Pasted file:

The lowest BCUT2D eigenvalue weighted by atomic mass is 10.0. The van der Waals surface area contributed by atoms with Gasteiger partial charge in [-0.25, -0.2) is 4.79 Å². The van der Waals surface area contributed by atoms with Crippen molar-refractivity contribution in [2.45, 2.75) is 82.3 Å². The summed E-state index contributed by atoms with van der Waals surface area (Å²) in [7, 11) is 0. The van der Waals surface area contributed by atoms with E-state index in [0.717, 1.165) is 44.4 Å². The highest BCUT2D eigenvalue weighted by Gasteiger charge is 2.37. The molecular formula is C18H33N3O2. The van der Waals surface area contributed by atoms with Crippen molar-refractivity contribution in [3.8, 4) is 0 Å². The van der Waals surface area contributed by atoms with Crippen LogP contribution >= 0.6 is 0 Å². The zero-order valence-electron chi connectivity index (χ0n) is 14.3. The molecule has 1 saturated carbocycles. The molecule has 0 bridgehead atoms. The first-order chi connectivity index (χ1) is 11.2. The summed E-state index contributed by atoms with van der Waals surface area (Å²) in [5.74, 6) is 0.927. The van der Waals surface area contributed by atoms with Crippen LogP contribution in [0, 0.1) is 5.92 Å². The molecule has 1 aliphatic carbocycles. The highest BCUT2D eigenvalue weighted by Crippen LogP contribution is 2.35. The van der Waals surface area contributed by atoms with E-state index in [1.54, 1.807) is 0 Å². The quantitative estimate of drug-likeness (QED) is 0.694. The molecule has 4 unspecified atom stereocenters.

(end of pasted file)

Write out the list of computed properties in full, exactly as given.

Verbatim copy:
The lowest BCUT2D eigenvalue weighted by atomic mass is 10.0. The van der Waals surface area contributed by atoms with Gasteiger partial charge in [-0.25, -0.2) is 4.79 Å². The van der Waals surface area contributed by atoms with Crippen molar-refractivity contribution in [2.45, 2.75) is 82.3 Å². The summed E-state index contributed by atoms with van der Waals surface area (Å²) in [7, 11) is 0. The van der Waals surface area contributed by atoms with E-state index in [0.717, 1.165) is 44.4 Å². The highest BCUT2D eigenvalue weighted by Gasteiger charge is 2.37. The molecular formula is C18H33N3O2. The van der Waals surface area contributed by atoms with Crippen molar-refractivity contribution in [3.8, 4) is 0 Å². The van der Waals surface area contributed by atoms with Crippen LogP contribution >= 0.6 is 0 Å². The zero-order valence-electron chi connectivity index (χ0n) is 14.3. The molecule has 1 saturated carbocycles. The molecule has 0 bridgehead atoms. The first-order chi connectivity index (χ1) is 11.2. The summed E-state index contributed by atoms with van der Waals surface area (Å²) in [5.74, 6) is 0.927. The van der Waals surface area contributed by atoms with Crippen LogP contribution in [0, 0.1) is 5.92 Å². The molecule has 1 aliphatic carbocycles. The highest BCUT2D eigenvalue weighted by Crippen LogP contribution is 2.35. The van der Waals surface area contributed by atoms with E-state index in [1.54, 1.807) is 0 Å². The quantitative estimate of drug-likeness (QED) is 0.694. The molecule has 4 unspecified atom stereocenters.